Sir Isaac Newton by Godfrey Kneller, 1689
You don’t have to search too hard on the internet to find people parroting the tired old refrain that religion—and in particular, Christianity—is responsible for all sorts of ills. It’s blamed for everything from bigotry and closed-mindedness to war.
We’ll address the baseless claims above in future articles, but today we want to focus on another claim that gets quite a bit of play: Religion (especially Christianity) has historically stifled scientific advancement and if it weren’t for religion getting in the way, then we’d be out exploring the galaxy by now, cancer would be cured, and so on.
For anyone who’s studied the facts, the claim above displays a stunning ignorance of history, as well as an inability to think critically. After all, it was the belief that God created an ordered universe operating according to natural laws that helped give birth to modern science in the West in the first place. Continue reading
Fragment of the Gospel According to Matthew (original autograph: ~60-70 A.D.); This is a copy dating to ~250 A.D. (Wikimedia Commons)
In a 2013 article entitled, Is the New Testament Text Reliable?, Greg Koukl tacked the old assertion that the New Testament has been copied and recopied so many times over the ages that today, we can’t even know what the original texts said. To kick off that article, Koukl used a great example of how this meme continues to be perpetuated:
In the spring of 1989 syndicated talk show host Larry King interviewed Shirley MacLaine on the New Age. When a Christian caller contested her view with an appeal to the New Testament, MacLaine brushed him off with the objection that the Bible has been changed and translated so many times over the last 2000 years that it’s impossible to have any confidence in its accuracy. King was quick to endorse her “facts.” “Everyone knows that,” he grunted.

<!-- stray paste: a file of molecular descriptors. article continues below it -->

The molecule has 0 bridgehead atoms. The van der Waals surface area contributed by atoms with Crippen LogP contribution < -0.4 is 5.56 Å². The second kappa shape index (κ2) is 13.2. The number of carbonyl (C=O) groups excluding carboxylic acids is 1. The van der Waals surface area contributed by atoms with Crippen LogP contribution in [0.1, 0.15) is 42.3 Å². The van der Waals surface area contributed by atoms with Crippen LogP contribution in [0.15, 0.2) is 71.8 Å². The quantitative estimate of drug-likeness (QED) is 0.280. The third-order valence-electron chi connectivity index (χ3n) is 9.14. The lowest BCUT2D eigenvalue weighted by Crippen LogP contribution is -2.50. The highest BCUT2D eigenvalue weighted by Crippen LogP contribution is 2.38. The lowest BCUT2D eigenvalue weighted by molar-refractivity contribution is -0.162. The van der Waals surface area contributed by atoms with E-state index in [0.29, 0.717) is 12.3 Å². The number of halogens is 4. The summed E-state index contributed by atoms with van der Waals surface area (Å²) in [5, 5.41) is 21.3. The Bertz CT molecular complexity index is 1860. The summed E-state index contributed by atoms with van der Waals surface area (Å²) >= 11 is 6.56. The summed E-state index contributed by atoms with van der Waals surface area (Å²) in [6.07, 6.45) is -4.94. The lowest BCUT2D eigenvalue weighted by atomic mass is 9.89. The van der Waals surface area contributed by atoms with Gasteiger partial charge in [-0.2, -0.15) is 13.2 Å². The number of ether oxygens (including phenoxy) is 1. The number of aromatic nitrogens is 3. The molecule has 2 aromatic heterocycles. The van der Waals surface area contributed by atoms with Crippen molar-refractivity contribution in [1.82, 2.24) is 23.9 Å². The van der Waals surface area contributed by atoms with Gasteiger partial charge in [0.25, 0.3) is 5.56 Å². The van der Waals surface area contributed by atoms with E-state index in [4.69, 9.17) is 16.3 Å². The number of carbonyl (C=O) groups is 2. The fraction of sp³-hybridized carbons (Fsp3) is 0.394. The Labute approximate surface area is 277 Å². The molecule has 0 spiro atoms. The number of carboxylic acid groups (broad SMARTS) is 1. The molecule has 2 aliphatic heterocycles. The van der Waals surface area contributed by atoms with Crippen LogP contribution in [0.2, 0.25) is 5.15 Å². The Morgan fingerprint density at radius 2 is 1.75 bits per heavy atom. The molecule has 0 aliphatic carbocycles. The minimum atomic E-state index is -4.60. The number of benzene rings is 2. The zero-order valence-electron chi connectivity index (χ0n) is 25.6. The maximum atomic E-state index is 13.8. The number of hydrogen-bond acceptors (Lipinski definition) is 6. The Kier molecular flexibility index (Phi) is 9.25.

St. Mark Writes his Evangelium at the Dictation of St. Peter, Pasquale Ottino, 17th Century
The Christian church teaches that the gospels of Matthew, Mark, Luke, and John are accurate historical accounts of the teachings, death, and resurrection of Jesus. According to the church, these documents were written by direct eyewitnesses to the events recorded, or by people who captured the first-hand testimony of eyewitnesses.
Some argue that the gospels are not eyewitness accounts, but were instead compiled by anonymous editors several generations after the fact. However, significant evidence favors the church’s point of view. In this article, we explore the evidence for Mark’s gospel.
Who Was Mark and When Did He Write?
Jesus with his lovely wife?
This article is about a topic that barely deserves to be addressed (but unfortunately needs to be): The so-called Gospel of Jesus’ Wife. For years, some anti-Christian conspiracy theorists have pushed the idea that Jesus was married, that the canonical gospels tell a fabricated story, and that the “truth” can be found in various “lost” gospels (such as the Gnostic “gospels”). Well, let’s explore the real truth. Continue reading
Driving of the Merchants from the Temple, Scarsellino, 1580-1585
The gospels relate a key event in which Jesus cleansed the Jewish temple in Jerusalem, kicking out the money changers and merchants who he felt were defiling that sacred place. In the synoptic gospels (Matthew 21, Mark 11, and Luke 19), this event is portrayed as taking place at the end of Jesus’ ministry, shortly before his crucifixion.
However, John’s gospel (chapter 2) tells us that this event took place at the beginning of Jesus’ ministry. Critics cite this as an example of contradiction between the gospels, and assert that it demonstrates the gospels’ unreliability as historical documents. Continue reading